Quibb Founder on The Vectors Behind Winning Products (Part 3)
A New Focus On Machine Learning
Looking back, Quibb relied on influencers creating content which is time consuming. We tried to avoid this obstacle by allowing influencers to share what they are reading instead of creating original content. The theory behind this was that the topics people write about often come from what they read. So if you’re interested in a person because of the things they think then the things they read are a component of that.
My new company develops products that are at the intersection of Artificial intelligence and User interfaces. We’ve built, launched, and trashed a few different things. One of the things I’ve learned about Machine learning is that we’re only one level of abstraction above pure math. ML is hard to do – it requires a lot of technical people who understand the underlying science.
From my experience ML is not a simple plug in to your system and you’re done. I think some people believe they can win a product category by simply saying you have an ML product which is not true. This touches on our earlier conversation about what makes a winning product. I think that there are some uses for ML that make sense. Which is why we’re still on this bumpy road of people trying to figure out how to evaluate and when to use ML.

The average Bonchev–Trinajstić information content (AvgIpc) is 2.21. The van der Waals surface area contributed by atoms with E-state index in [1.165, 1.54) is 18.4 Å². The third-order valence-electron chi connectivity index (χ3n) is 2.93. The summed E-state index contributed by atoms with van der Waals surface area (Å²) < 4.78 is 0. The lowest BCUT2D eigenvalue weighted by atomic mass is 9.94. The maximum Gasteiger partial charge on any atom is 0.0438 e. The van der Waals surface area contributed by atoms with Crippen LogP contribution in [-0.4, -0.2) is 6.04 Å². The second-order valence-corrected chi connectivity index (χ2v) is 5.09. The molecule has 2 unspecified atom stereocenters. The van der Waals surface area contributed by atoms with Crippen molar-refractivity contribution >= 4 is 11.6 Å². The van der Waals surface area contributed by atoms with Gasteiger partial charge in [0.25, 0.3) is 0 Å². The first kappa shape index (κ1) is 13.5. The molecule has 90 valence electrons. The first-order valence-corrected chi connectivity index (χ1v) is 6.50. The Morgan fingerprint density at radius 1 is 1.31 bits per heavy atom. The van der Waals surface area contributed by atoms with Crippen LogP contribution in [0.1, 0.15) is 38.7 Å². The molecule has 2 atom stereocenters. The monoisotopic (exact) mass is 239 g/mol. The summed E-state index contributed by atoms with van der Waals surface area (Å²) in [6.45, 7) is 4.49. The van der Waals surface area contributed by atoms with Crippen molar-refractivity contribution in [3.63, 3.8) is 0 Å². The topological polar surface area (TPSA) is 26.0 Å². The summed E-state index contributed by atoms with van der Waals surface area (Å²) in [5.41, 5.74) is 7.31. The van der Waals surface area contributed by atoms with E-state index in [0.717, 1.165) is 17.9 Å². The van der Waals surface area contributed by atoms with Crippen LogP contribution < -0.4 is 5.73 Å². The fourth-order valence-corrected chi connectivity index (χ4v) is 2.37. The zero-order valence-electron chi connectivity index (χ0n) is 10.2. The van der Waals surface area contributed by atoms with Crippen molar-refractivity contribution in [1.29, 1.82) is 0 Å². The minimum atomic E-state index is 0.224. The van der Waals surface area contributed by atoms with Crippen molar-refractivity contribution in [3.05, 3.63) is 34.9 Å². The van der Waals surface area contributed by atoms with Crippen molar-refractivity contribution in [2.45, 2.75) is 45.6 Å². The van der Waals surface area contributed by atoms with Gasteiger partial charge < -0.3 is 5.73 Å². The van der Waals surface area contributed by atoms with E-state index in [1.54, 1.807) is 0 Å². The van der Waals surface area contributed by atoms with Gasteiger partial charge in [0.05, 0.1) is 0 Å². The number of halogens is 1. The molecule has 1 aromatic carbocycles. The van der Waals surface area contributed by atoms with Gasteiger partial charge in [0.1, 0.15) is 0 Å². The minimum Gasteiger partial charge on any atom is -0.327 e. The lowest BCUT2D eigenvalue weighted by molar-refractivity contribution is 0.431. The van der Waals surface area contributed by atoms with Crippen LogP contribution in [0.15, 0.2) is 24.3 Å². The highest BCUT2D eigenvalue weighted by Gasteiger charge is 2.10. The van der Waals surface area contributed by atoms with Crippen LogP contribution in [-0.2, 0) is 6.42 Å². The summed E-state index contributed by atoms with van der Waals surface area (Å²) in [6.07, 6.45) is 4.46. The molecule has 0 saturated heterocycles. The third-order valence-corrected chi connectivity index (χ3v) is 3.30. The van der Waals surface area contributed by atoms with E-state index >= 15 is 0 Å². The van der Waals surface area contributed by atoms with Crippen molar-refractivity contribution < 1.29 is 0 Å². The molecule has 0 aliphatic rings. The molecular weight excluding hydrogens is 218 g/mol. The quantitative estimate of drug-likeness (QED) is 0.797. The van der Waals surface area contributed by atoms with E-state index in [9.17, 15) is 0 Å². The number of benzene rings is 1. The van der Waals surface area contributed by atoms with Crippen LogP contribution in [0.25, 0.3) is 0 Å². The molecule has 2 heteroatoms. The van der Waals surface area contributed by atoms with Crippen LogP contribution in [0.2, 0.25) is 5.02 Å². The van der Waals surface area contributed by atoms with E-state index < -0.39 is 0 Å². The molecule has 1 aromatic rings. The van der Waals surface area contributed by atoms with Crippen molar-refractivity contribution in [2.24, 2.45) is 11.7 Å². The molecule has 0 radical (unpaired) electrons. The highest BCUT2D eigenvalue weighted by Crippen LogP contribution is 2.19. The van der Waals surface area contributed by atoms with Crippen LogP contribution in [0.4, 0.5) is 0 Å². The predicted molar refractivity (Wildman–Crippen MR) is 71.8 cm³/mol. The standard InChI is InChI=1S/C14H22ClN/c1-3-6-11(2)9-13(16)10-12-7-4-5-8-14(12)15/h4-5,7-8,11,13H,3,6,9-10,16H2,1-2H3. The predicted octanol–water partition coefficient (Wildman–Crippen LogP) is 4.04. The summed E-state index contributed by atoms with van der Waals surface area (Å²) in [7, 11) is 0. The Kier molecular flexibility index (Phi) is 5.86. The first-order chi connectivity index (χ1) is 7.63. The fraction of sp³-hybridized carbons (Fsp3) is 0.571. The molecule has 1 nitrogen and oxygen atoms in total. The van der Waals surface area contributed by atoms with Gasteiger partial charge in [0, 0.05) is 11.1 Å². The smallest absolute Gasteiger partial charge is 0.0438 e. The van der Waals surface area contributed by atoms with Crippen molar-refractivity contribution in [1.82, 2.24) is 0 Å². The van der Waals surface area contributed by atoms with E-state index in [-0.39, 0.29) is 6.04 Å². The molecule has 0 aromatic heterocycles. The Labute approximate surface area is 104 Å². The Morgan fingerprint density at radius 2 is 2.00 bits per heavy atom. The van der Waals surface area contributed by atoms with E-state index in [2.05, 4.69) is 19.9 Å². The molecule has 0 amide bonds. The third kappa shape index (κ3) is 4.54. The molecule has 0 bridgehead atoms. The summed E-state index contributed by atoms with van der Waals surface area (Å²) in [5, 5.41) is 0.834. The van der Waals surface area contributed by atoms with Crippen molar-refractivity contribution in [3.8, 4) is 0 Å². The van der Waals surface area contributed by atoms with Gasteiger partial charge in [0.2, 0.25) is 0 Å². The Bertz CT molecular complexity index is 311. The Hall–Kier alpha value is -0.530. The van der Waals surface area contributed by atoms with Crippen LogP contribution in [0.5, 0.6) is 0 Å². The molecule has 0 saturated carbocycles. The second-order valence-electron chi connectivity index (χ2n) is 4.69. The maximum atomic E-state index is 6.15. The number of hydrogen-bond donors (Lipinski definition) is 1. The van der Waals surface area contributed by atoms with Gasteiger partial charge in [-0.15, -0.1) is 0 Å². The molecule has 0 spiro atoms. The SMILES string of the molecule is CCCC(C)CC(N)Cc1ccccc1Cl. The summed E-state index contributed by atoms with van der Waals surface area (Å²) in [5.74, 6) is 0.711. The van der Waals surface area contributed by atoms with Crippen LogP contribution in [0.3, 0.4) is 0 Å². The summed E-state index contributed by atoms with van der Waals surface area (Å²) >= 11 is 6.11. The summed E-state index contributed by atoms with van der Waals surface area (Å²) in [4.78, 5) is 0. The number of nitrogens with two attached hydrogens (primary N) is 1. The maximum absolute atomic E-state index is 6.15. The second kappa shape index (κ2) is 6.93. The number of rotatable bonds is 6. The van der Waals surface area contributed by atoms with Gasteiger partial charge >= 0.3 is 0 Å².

Winning Product Categories and Vectors of Success
To win product categories, you need to think about the vectors of success that are required. Not all vectors are the same. It depends on which vector you’re talking about because some of those vectors are changing quickly. Some of them are changing slowly. Some of them have a lot of people going after them and some of them don’t.
How do you create the vectors that you’re chasing with your product and feel confident that you have the capacity to win? You could build a really crappy product in some category- let’s say you’ve got a bunch of money and you can buy up all the ads for it. Chances are you’ll win. So I think those underlying dynamics will always be the same irrespective of what changes are happening in the broader macro environment.
It reminds me of a shared shared wisdom about product, focus, and especially getting something off the ground. You have to be willing to let some fires burn and just be ok with it. So, you need to think broader than just like product vectors. In fact, you need to think specifically of the world. Take note of what is changing and what product you can build to fit in those spaces.
About the speaker
Sandi MacPherson started Quibb in 2013 from the heart of Silicon Valley, in small cafes on University Ave in Palo Alto. Before starting Quibb, Sandi worked in cleantech, graduating with her MBA from Schulich School of Business after roles at Environment Canada and Social Venture Partners.